I said this blog post would take us back to 1996, but actually it’s a 1996 book that takes us back to 1855. Jip is a novel by two-time Newbery winner Katherine Paterson set on a poor farm in small town Vermont. It was a great read-aloud for my daughter and I, and she insists I review for all you good folk. In the past we read Patterson’s Bridge to Terabithia, an amazing short novel that can make a tough hombre like me cry.
The story is about a boy who’s come to be known as Jip who fell out of a speeding wagon when he was a little tyke and has lived on the poor farm for the eight years since. He wonders how his family could not have noticed that they had a boy they lost. In the meantime Jip has become the most valuable worker on the farm. He has a way with animals that calms and comforts them. In fact he even milks the cow because the cow likes him so much more than the mistress.
Paterson is a marvel. She has the knack to take us right there to the muddy roads and bland gruel of the poor farm. Jip is unassuming but amazing, helping Sheldon, who’s simple, be happy and do his work. And when the lunatic is brought to them, tied up, screaming and filthy, it is Jip who calms him. Jip discovers old Put is a great person who, except for his spells, is very sane.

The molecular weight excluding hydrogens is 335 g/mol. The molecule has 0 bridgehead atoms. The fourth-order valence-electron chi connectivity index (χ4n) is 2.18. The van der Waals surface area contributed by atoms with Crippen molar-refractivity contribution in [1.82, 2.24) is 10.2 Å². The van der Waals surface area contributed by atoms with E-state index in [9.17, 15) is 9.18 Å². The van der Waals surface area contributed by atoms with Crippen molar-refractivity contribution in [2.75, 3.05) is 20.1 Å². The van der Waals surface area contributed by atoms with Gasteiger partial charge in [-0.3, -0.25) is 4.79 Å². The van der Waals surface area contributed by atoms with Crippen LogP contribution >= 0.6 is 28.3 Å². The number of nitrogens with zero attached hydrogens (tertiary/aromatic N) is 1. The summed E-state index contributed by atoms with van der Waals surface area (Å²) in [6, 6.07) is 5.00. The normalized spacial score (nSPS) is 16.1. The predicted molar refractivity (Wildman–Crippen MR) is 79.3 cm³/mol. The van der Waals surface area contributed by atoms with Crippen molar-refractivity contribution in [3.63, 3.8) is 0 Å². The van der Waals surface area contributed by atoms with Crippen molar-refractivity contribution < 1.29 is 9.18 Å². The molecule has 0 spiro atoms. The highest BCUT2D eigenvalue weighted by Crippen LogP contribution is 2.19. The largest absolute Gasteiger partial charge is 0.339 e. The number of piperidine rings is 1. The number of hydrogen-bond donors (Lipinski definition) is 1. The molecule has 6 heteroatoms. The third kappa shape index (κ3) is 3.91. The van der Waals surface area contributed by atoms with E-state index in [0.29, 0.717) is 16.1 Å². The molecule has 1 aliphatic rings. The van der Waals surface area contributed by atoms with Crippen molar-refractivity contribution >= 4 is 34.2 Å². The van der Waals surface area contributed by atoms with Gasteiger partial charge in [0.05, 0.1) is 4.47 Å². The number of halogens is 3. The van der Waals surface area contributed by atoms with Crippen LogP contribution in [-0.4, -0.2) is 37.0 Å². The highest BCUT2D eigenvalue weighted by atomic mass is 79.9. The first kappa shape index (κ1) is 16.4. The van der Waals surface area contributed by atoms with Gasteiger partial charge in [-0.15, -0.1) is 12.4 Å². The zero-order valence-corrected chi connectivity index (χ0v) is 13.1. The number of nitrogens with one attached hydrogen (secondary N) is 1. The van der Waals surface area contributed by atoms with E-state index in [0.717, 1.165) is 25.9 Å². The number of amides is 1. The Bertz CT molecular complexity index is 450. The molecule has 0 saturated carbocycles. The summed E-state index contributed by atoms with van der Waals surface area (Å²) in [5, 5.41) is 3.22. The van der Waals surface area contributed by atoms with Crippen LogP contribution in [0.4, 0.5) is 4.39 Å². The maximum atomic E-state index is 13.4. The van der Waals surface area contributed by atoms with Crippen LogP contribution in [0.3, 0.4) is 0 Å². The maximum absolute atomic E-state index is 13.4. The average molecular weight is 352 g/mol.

But a man Jip instinctively dislikes comes to visit and tells Jip he may know where he came from. The mystery of Jip’s past haunts us all along. When the story is still leisurely, we see Jip fall in love with school and his first shot at book learning.
But soon enough we get to the climax of a breathless, life and death adventure. I won’t say too much and spoil it. It’s fantastic.